While I am always up for a good Scottish mystery, I have to admit that this one was not a favorite. It did have a good plot, and there were some surprises at the end, but it seemed too slow and dull to me at times. The historical tidbits were interesting, and the famous Scottish weather made for an impressive background; however, I just couldn't shake the feeling that it was a tad boring.

This review was written by me and originally published by City Book Review.

Wednesday, December 5, 2018

Review: The Songbird

The Songbird

The Songbird
Marcia Willett

The Songbird opens with Tim confiding in his friend and co-worker Mattie that he needs to get away on sabbatical. Mattie sends him to Brockscombe farm in the South of England where her family lives. Tim rents one of the cottages on the farm and falls into a slower paced life with Mattie's friendly family who like Tim are harboring a few secrets. It doesn't take Mattie long to feel she needs to make a move to be closer to Brockscombe Farm. And then there's Tim, she seems to be falling in love with him despite his reluctance to share his secrets.

While this was a charming story, it was a little on the sad side for me. I enjoyed Willett's previous book, Summer on the River, but The Songbird didn't have that electric current running through it that the previous one had. Having said that, if you like family stories with multiple story lines and a lovely picturesque setting, then The Songbird might be right for you.

Thanks to Library Thing and Thomas Dunne Books for allowing me to read this book in exchange for an honest review.

Thursday, November 29, 2018

Review: The Au Pair

The Au Pair

The Au Pair
Emma Rous

Seraphine Mayes and her twin brother Danny lost their mother, Ruth hours after they were born. Ruth Mayes jumped off the cliff at the back of the family's estate to her death, leaving the care of her first son Edwin, Seraphine and Danny in their father's care. Some twenty years later their father dies in an accident leaving the three siblings alone to mourn his loss with their grandmother Vera.

When Seraphine finds a photo of her mother holding just one baby the day she died she wants to know which baby Ruth is holding. If Ruth had twins why is there only one baby in the photo. To find an answer to this question, she seeks the help of her older brother's au pair Laura, who was there the day the picture was taken, the day her mother died. Seraphine is hoping Laura can answer some other questions as well. For instance, Seraphine has felt different, almost like an outsider in her own family her whole life. Getting answers from Laura won't prove to be easy since someone is trying to frighten Laura into keeping her distance from Seraphine and the Mayes family. Attempts to prevent Seraphine from learning the truth isn't going to dampen her desire to find out more about who she is, even if it threatens to destroy the family.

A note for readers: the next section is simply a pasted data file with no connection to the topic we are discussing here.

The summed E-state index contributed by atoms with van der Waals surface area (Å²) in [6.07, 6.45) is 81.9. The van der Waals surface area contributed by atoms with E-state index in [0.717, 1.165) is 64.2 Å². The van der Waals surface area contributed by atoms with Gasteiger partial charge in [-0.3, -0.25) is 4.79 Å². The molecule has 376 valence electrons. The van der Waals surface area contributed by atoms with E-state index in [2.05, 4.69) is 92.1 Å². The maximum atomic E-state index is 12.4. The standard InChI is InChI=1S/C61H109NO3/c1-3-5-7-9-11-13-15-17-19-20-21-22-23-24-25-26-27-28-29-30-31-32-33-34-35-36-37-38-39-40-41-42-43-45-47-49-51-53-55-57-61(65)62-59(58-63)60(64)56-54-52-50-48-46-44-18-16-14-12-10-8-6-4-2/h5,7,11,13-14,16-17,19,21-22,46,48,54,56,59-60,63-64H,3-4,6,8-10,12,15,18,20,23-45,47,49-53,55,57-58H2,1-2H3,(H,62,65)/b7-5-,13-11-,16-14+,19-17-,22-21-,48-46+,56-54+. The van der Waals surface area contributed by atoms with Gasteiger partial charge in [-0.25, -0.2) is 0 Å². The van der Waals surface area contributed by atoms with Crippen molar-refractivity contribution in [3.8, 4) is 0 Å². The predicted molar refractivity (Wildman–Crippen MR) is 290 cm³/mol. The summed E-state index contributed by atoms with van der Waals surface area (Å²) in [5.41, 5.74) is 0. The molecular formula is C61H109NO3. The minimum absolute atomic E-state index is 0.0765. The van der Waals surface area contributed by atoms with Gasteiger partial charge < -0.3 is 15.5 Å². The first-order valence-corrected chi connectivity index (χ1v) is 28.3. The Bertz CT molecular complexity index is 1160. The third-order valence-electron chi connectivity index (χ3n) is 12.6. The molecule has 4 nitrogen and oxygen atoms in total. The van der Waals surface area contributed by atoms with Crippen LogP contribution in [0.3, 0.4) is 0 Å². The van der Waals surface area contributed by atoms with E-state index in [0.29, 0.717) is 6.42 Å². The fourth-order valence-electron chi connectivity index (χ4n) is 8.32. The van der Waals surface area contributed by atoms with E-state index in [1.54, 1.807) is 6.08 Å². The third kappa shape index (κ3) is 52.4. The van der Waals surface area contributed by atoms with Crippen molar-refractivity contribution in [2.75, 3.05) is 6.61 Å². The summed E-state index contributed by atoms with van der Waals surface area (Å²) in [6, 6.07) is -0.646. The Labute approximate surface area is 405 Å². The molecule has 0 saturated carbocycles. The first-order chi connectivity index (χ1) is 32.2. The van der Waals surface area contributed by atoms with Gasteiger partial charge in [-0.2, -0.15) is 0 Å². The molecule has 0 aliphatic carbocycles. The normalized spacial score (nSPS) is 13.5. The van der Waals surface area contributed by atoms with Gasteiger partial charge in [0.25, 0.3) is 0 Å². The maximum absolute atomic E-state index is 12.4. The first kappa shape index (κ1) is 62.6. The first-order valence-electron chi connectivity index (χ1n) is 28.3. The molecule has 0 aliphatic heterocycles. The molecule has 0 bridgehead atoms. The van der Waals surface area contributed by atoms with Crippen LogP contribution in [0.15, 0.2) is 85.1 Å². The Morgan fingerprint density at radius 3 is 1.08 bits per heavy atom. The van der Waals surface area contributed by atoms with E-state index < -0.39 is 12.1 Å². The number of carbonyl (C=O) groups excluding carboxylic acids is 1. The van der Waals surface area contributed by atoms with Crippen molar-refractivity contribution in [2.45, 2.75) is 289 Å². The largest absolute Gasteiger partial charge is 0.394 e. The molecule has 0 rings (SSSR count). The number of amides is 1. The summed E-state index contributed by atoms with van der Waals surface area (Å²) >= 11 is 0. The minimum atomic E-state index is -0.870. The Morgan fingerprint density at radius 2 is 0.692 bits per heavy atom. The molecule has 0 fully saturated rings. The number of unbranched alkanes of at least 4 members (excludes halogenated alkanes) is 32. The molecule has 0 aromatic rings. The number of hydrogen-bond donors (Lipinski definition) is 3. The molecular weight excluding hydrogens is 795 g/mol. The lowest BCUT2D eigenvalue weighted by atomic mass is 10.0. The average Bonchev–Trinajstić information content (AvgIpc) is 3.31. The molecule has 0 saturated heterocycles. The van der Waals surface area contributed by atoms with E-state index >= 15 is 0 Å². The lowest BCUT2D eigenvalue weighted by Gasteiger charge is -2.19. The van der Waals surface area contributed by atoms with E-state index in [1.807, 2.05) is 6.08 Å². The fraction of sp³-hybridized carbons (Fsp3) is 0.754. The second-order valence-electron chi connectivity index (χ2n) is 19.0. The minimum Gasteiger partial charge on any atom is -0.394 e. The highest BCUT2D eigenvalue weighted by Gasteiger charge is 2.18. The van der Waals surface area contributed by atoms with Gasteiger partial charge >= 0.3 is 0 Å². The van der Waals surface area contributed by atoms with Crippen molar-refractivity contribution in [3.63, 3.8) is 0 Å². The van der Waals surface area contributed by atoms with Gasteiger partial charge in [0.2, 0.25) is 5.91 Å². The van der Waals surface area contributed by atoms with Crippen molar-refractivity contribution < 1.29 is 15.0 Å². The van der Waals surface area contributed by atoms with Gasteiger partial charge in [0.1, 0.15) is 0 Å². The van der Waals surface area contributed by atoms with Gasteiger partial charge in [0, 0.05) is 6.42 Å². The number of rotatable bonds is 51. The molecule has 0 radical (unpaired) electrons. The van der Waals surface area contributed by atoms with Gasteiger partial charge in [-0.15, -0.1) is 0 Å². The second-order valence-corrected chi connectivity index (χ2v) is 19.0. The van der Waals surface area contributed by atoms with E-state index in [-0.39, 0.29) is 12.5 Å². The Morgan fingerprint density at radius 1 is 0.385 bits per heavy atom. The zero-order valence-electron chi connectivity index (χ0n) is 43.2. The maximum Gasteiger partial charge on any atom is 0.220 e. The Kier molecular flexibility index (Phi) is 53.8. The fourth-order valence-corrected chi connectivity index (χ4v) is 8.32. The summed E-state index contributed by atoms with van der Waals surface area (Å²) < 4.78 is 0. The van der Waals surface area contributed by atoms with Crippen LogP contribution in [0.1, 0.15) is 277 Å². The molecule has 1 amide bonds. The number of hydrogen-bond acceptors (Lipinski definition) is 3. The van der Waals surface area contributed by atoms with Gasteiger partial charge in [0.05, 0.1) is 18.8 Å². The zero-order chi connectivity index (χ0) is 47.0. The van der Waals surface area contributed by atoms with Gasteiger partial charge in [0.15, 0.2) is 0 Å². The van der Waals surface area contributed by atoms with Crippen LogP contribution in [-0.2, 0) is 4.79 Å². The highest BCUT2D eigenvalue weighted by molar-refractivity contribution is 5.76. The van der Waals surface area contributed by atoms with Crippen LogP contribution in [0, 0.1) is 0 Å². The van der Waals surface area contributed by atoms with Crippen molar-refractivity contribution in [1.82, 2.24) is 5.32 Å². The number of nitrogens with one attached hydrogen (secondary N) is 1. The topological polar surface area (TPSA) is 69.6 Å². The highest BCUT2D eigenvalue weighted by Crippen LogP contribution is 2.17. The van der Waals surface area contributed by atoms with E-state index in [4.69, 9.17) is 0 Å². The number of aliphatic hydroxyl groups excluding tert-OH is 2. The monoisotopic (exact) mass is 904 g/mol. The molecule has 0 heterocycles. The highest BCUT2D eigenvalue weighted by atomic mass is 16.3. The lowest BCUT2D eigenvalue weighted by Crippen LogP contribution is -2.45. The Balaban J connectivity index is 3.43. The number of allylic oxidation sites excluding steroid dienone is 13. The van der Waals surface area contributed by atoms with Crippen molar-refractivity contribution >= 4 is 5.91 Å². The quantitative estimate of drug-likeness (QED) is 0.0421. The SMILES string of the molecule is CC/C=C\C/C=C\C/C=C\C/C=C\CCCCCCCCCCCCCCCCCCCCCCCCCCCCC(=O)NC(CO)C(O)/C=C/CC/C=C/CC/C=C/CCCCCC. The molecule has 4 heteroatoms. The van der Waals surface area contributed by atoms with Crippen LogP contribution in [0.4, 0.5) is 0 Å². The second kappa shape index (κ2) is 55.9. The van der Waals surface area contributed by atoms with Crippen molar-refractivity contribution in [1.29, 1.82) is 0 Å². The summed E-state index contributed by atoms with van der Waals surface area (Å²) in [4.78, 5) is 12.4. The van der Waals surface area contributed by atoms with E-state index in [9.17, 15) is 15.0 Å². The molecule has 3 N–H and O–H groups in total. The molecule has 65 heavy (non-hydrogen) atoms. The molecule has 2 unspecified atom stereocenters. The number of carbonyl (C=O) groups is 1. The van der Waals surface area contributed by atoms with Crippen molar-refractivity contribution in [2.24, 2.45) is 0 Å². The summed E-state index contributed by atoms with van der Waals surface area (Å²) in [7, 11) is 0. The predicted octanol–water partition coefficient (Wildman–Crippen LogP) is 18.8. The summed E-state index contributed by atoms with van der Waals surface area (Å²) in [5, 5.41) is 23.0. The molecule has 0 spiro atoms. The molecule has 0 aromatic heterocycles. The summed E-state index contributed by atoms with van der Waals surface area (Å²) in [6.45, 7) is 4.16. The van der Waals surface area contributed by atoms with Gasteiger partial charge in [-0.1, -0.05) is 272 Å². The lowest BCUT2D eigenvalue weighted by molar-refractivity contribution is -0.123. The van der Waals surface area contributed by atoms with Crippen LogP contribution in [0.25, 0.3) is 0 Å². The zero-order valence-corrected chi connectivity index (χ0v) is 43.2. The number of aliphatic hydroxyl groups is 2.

Right from the start, I sensed this was going to be one of those books I couldn't put down. The tension created by the author is what kept me glued to the pages and sometimes on the edge of my seat. I liked the fact that the story was told by alternating between Seraphine and Laura which gave me insight into the past and present as the story unfolds. My advice to anyone planning to read this book is, set aside some time because if you are like me, you won't be able to stop until they reach the end.

Thanks to Berkley Publishing for allowing me to read this book in exchange for an honest review.

Monday, November 26, 2018

Review: The Clockmaker's Daughter

The Clockmaker's Daughter

The Clockmaker's Daughter
Kate Morton

Elodie Winslow is an archivist in London, responsible for managing a collection of papers and documents of James Stratton a wealthy Londoner who traveled extensively during the 1800's. When Elodie finds a satchel, long forgotten in the back of a coat closet, she stumbles upon an artist's sketchbook with drawings that remind her of a bedtime story her mother once told her of an enchanted house within a dark wood. Elodie's mother died when she was young, so she is unable to ask her whether the house existed. Elodie can't help feeling that the house isn't just a figment of her imagination. She is certain that the house in the story is the same as the one in the sketchbook. So, she sets out on her own to find this mysterious house.

Birchwood manor does exist. It has seen numerous occupants over the years, and it therefore has it's own stories to tell. Among them is the sad story of an artist known as Edward Radcliffe and his muse Lily Millington, who were deeply in love until one-day tragedy tore their world apart. And Elodie may find that her own family also had a connection to the house as she delves deeper into its history.

This complex mystery weaves together tales of love and loss across decades and generations, creating a captivating story that is both beautifully written as well as suspenseful and atmospheric. At times I found it hard to put down.

Thanks to Atria Books for allowing me to read this book in exchange for an honest review.